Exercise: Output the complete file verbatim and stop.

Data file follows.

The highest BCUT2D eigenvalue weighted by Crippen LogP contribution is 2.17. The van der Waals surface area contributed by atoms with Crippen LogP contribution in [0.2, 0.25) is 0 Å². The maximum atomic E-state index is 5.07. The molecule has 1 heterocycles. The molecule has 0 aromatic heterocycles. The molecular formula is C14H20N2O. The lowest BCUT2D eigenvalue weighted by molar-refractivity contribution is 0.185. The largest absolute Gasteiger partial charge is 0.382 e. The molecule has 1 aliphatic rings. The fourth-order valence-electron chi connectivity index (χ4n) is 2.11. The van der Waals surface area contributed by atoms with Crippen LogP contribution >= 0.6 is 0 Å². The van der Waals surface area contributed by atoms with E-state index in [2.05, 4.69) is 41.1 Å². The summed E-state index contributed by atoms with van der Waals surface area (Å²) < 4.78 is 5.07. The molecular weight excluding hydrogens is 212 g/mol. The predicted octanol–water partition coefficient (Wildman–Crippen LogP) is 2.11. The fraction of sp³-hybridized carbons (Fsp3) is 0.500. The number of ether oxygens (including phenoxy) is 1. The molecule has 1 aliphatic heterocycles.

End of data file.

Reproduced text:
The highest BCUT2D eigenvalue weighted by Crippen LogP contribution is 2.17. The van der Waals surface area contributed by atoms with Crippen LogP contribution in [0.2, 0.25) is 0 Å². The maximum atomic E-state index is 5.07. The molecule has 1 heterocycles. The molecule has 0 aromatic heterocycles. The molecular formula is C14H20N2O. The lowest BCUT2D eigenvalue weighted by molar-refractivity contribution is 0.185. The largest absolute Gasteiger partial charge is 0.382 e. The molecule has 1 aliphatic rings. The fourth-order valence-electron chi connectivity index (χ4n) is 2.11. The van der Waals surface area contributed by atoms with Crippen LogP contribution >= 0.6 is 0 Å². The van der Waals surface area contributed by atoms with E-state index in [2.05, 4.69) is 41.1 Å². The summed E-state index contributed by atoms with van der Waals surface area (Å²) < 4.78 is 5.07. The molecular weight excluding hydrogens is 212 g/mol. The predicted octanol–water partition coefficient (Wildman–Crippen LogP) is 2.11. The fraction of sp³-hybridized carbons (Fsp3) is 0.500. The number of ether oxygens (including phenoxy) is 1. The molecule has 1 aliphatic heterocycles.